To reduce city traffic, parking fees raised

Updated: 2011-04-02 14:24

By Cao Yin and Cang Wei (China Daily)

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To reduce city traffic, parking fees raised

A traffic police assistant tickets an improperly parked vehicle in Beijing on Friday.

[Photo / China Daily] 

BEIJING - Beijing started charging higher parking fees in non-residential areas on Friday to reduce the number of cars on the city's overcrowded roads.

Parking fees for roadside parking are now 10 yuan ($1.50) for the first hour and 15 yuan for each additional hour. Underground car parks now charge 6 yuan per hour, and off-street parking spaces cost 8 yuan per hour.

The new fees apply from 7 am to 9 pm to parking spaces inside the Third Ring Road and several neighboring business areas.

Roadside parking in other areas inside the Fifth Ring Road have been raised to 6 yuan for the first hour and 9 yuan for each following hour.

Outside the Fifth Ring Road, roadside parking now costs 2 yuan for the first hour and 3 yuan for each following hour, according to the municipal commission of development and reform.

Fees at outdoor and underground parking lots outside the Third Ring Road have also been raised.

Before the hikes, roadside parking cost 10 yuan per hour in 13 major downtown business and shopping areas and 2 yuan per hour in other areas.

Shi Xiangmei, a toll collector in the northern part of the Fourth Ring Road in Chaoyang district, said that she noticed a sharp decline in roadside parking on Friday. "People hardly parked cars this morning, and from 7 am to 1 pm, I collected less than 50 yuan."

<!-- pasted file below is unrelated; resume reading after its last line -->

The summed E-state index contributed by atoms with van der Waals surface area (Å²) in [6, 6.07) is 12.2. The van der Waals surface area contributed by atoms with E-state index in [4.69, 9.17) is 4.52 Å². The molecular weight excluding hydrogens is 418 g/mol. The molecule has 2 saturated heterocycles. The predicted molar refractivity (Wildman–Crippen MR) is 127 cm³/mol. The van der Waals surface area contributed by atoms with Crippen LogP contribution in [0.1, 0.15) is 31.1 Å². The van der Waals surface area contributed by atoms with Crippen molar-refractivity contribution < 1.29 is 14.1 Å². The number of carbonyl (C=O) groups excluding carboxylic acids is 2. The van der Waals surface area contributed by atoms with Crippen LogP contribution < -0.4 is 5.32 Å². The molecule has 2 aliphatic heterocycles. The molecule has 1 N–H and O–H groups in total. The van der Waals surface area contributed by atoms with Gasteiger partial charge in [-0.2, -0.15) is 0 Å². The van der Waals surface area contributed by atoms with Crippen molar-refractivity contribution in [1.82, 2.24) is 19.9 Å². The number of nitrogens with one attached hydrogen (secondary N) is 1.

Yao Xiaohui, who works in Beijing's Central Business District (CBD), is considering taking public transportation to work instead of driving his car.

"I will have to pay nearly 2,500 yuan a month for parking because of the new fees," he said.

Another driver, a man surnamed Yu, was also thinking of switching to public buses.

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"I work for at least nine hours a day, so the monthly parking fee will grow to nearly 3,000 yuan. I can't afford it," said Yu, who works in Xuanwumen.

But many raise their eyebrows at the new regulation because problems with the public transportation system, such as insufficient transfer stations in subways and bus service, make it inadequate to meet their needs.

Zhang Zhuting, a member of the Ministry of Transport's legal consulting committee, said: "It is urgent and necessary for the government to establish more cheap parking areas around traffic hubs as connections for people who live in suburbs. Meanwhile, people should also work out the most cost-efficient means of getting to work."

Beijing announced last year that 26 free or low-cost large parking lots would be built near subways and bus stops to encourage drivers to take public transportation from the outskirts to downtown.

"If the new regulation can be applied together with other traffic control measures, I think it will do more good than harm in the future," Zhang said.

Zhao Fengtong, vice-mayor of Beijing, said earlier this year that the city has 940,000 parking spaces, but still needs another 400,000. By the end of last year, Beijing had 4.8 million motor vehicles.

Xinhua contributed to this story


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